Brighton was an enlivening and uplifting, well-curated show, characterised by really strong, engaging painting, which had a raw quality and a naivete. Anita Kavaja created tender paintings often set in domestic spaces depicting human relationships. Elisha Enfield used a really exciting painterly touch – washes, stains, disturbances of paint and curious lighting – to form abandoned interiors with a warm palette, spaces opening up into other spaces.
Noe Baba was immersed in a language of her own, a sort of Where The Wild Things Are re-imagined in lovely sun-filled hues, at other times she was hinting at something figurative in a difficult and arresting way. Peter Barwick created a positive visual assault, crazy Technicolor snapshots of a wild world, combining dreamy childish candy floss colours with radical experimentation, while a television played in the centre of the cluster of paintings. Barwick’s artist’s statement was erased and overwritten in places, mimicking the preoccupations of his paintings: the digestion, elision and selection of a great influx of information.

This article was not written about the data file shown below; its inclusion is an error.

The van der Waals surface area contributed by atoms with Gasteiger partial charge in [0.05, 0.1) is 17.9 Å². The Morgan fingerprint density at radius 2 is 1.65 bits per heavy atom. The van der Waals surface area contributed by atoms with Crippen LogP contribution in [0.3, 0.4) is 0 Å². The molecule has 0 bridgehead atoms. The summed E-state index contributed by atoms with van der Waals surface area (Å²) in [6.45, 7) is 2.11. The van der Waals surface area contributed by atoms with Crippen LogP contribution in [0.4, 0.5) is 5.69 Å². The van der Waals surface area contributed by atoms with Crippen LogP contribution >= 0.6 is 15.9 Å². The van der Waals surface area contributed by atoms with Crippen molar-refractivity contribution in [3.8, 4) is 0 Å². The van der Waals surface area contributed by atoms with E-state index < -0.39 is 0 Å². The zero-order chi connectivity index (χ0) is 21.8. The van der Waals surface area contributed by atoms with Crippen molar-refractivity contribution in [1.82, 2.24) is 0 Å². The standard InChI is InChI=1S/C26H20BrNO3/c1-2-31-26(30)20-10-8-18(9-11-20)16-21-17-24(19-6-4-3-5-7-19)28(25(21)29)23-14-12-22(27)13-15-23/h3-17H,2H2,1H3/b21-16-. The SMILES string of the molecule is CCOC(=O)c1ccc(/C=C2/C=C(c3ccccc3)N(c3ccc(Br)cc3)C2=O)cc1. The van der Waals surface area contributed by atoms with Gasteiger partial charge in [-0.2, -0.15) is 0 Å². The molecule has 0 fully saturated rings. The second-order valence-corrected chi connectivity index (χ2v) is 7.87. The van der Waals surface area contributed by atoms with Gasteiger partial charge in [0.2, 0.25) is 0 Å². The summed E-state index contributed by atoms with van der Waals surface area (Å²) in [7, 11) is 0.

Samuel Reagan’s work displayed a raw quality that was prevalent throughout the show, and which spoke of the confidence to stop, to leave things as they are, and to know when not to re-work a piece. He created small- scale abstract works.
Stephanie Kirk showed large-scale, colourful and energetic paintings using the silhouetted forms of children, with their hands as troubled liminal points, perhaps considering a subject’s impact on their environment, or the ways in which a subject is influenced and impacted on, and formed by, their environment – the negotiation between the space within and the space without.